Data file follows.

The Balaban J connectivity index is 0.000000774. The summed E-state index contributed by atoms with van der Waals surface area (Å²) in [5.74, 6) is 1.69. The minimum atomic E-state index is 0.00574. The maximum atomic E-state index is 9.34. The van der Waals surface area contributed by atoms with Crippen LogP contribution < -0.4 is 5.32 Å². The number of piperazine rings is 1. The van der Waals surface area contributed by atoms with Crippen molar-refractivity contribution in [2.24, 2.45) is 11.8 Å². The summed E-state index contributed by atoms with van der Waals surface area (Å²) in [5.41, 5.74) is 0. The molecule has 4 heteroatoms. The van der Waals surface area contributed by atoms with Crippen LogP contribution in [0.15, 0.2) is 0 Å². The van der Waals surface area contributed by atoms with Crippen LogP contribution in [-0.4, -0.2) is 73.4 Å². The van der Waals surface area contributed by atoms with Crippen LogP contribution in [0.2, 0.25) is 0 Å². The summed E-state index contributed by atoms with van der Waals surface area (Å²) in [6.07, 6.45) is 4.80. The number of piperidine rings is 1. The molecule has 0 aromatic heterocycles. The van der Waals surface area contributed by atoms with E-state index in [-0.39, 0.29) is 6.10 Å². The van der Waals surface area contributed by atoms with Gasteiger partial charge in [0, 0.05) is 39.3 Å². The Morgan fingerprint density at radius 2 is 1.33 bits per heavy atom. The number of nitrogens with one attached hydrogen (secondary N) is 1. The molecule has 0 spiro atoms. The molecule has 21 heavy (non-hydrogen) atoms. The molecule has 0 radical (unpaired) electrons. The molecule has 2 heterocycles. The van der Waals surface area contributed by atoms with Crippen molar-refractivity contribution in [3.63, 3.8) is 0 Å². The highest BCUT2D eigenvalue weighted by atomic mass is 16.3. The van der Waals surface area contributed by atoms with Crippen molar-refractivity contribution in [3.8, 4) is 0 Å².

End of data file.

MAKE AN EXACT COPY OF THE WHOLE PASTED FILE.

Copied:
The Balaban J connectivity index is 0.000000774. The summed E-state index contributed by atoms with van der Waals surface area (Å²) in [5.74, 6) is 1.69. The minimum atomic E-state index is 0.00574. The maximum atomic E-state index is 9.34. The van der Waals surface area contributed by atoms with Crippen LogP contribution < -0.4 is 5.32 Å². The number of piperazine rings is 1. The van der Waals surface area contributed by atoms with Crippen molar-refractivity contribution in [2.24, 2.45) is 11.8 Å². The summed E-state index contributed by atoms with van der Waals surface area (Å²) in [5.41, 5.74) is 0. The molecule has 4 heteroatoms. The van der Waals surface area contributed by atoms with Crippen LogP contribution in [0.15, 0.2) is 0 Å². The van der Waals surface area contributed by atoms with Crippen LogP contribution in [-0.4, -0.2) is 73.4 Å². The van der Waals surface area contributed by atoms with Crippen LogP contribution in [0.2, 0.25) is 0 Å². The summed E-state index contributed by atoms with van der Waals surface area (Å²) in [6.07, 6.45) is 4.80. The number of piperidine rings is 1. The molecule has 0 aromatic heterocycles. The van der Waals surface area contributed by atoms with E-state index in [-0.39, 0.29) is 6.10 Å². The van der Waals surface area contributed by atoms with Gasteiger partial charge in [0, 0.05) is 39.3 Å². The Morgan fingerprint density at radius 2 is 1.33 bits per heavy atom. The number of nitrogens with one attached hydrogen (secondary N) is 1. The molecule has 0 spiro atoms. The molecule has 21 heavy (non-hydrogen) atoms. The molecule has 0 radical (unpaired) electrons. The molecule has 2 heterocycles. The van der Waals surface area contributed by atoms with Crippen molar-refractivity contribution in [3.63, 3.8) is 0 Å². The highest BCUT2D eigenvalue weighted by atomic mass is 16.3. The van der Waals surface area contributed by atoms with Crippen molar-refractivity contribution in [3.8, 4) is 0 Å².